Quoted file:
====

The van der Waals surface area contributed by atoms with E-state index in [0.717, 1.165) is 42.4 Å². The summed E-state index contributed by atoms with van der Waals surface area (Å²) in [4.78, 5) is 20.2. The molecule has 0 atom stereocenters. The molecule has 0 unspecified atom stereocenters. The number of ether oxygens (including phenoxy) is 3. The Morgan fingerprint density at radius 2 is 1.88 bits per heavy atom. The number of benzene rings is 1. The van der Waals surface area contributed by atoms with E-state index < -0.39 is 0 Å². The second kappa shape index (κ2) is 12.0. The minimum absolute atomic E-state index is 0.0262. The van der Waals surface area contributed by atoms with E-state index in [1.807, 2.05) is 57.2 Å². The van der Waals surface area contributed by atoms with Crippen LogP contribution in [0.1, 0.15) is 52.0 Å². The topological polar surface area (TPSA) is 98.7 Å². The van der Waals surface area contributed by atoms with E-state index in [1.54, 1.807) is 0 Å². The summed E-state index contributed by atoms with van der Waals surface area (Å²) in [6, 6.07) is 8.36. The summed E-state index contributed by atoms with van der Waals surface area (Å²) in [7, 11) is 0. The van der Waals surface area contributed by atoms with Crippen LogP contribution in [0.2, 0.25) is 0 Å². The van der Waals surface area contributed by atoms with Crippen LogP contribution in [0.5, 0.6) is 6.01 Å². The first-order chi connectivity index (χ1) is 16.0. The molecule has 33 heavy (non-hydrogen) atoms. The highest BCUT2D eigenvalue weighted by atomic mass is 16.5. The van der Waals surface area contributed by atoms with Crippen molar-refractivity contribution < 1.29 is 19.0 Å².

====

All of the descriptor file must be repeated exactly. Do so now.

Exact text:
The van der Waals surface area contributed by atoms with E-state index in [0.717, 1.165) is 42.4 Å². The summed E-state index contributed by atoms with van der Waals surface area (Å²) in [4.78, 5) is 20.2. The molecule has 0 atom stereocenters. The molecule has 0 unspecified atom stereocenters. The number of ether oxygens (including phenoxy) is 3. The Morgan fingerprint density at radius 2 is 1.88 bits per heavy atom. The number of benzene rings is 1. The van der Waals surface area contributed by atoms with E-state index < -0.39 is 0 Å². The second kappa shape index (κ2) is 12.0. The minimum absolute atomic E-state index is 0.0262. The van der Waals surface area contributed by atoms with E-state index in [1.807, 2.05) is 57.2 Å². The van der Waals surface area contributed by atoms with Crippen LogP contribution in [0.1, 0.15) is 52.0 Å². The topological polar surface area (TPSA) is 98.7 Å². The van der Waals surface area contributed by atoms with E-state index in [1.54, 1.807) is 0 Å². The summed E-state index contributed by atoms with van der Waals surface area (Å²) in [6, 6.07) is 8.36. The summed E-state index contributed by atoms with van der Waals surface area (Å²) in [7, 11) is 0. The van der Waals surface area contributed by atoms with Crippen LogP contribution in [0.2, 0.25) is 0 Å². The van der Waals surface area contributed by atoms with Crippen LogP contribution in [0.5, 0.6) is 6.01 Å². The first-order chi connectivity index (χ1) is 16.0. The molecule has 33 heavy (non-hydrogen) atoms. The highest BCUT2D eigenvalue weighted by atomic mass is 16.5. The van der Waals surface area contributed by atoms with Crippen molar-refractivity contribution < 1.29 is 19.0 Å².